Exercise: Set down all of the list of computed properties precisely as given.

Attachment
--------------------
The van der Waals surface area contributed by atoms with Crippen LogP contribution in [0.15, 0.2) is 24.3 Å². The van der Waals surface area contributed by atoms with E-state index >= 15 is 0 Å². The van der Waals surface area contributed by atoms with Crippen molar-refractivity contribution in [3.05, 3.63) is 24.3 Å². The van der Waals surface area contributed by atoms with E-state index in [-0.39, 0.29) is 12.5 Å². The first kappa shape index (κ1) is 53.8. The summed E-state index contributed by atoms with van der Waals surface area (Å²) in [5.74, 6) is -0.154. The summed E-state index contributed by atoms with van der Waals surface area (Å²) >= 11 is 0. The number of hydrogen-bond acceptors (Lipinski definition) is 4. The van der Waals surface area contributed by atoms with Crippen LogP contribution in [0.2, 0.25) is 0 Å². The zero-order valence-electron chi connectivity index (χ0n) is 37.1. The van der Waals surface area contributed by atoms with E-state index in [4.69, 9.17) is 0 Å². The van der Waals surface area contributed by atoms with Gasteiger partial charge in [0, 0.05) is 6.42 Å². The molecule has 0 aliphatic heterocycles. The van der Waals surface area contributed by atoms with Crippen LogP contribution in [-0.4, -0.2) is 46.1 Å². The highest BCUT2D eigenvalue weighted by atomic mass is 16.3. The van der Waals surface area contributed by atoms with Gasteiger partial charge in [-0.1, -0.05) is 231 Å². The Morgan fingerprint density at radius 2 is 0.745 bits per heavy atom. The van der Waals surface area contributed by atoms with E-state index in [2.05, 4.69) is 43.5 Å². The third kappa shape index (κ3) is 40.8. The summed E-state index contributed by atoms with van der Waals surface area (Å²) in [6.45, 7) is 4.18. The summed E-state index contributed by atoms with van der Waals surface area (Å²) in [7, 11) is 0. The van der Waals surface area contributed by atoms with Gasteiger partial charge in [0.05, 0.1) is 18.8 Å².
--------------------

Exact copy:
The van der Waals surface area contributed by atoms with Crippen LogP contribution in [0.15, 0.2) is 24.3 Å². The van der Waals surface area contributed by atoms with E-state index >= 15 is 0 Å². The van der Waals surface area contributed by atoms with Crippen molar-refractivity contribution in [3.05, 3.63) is 24.3 Å². The van der Waals surface area contributed by atoms with E-state index in [-0.39, 0.29) is 12.5 Å². The first kappa shape index (κ1) is 53.8. The summed E-state index contributed by atoms with van der Waals surface area (Å²) in [5.74, 6) is -0.154. The summed E-state index contributed by atoms with van der Waals surface area (Å²) >= 11 is 0. The number of hydrogen-bond acceptors (Lipinski definition) is 4. The van der Waals surface area contributed by atoms with Crippen LogP contribution in [0.2, 0.25) is 0 Å². The zero-order valence-electron chi connectivity index (χ0n) is 37.1. The van der Waals surface area contributed by atoms with E-state index in [4.69, 9.17) is 0 Å². The van der Waals surface area contributed by atoms with Gasteiger partial charge in [0, 0.05) is 6.42 Å². The molecule has 0 aliphatic heterocycles. The van der Waals surface area contributed by atoms with Crippen LogP contribution in [-0.4, -0.2) is 46.1 Å². The highest BCUT2D eigenvalue weighted by atomic mass is 16.3. The van der Waals surface area contributed by atoms with Gasteiger partial charge in [-0.1, -0.05) is 231 Å². The Morgan fingerprint density at radius 2 is 0.745 bits per heavy atom. The van der Waals surface area contributed by atoms with E-state index in [2.05, 4.69) is 43.5 Å². The third kappa shape index (κ3) is 40.8. The summed E-state index contributed by atoms with van der Waals surface area (Å²) in [6.45, 7) is 4.18. The summed E-state index contributed by atoms with van der Waals surface area (Å²) in [7, 11) is 0. The van der Waals surface area contributed by atoms with Gasteiger partial charge in [0.05, 0.1) is 18.8 Å².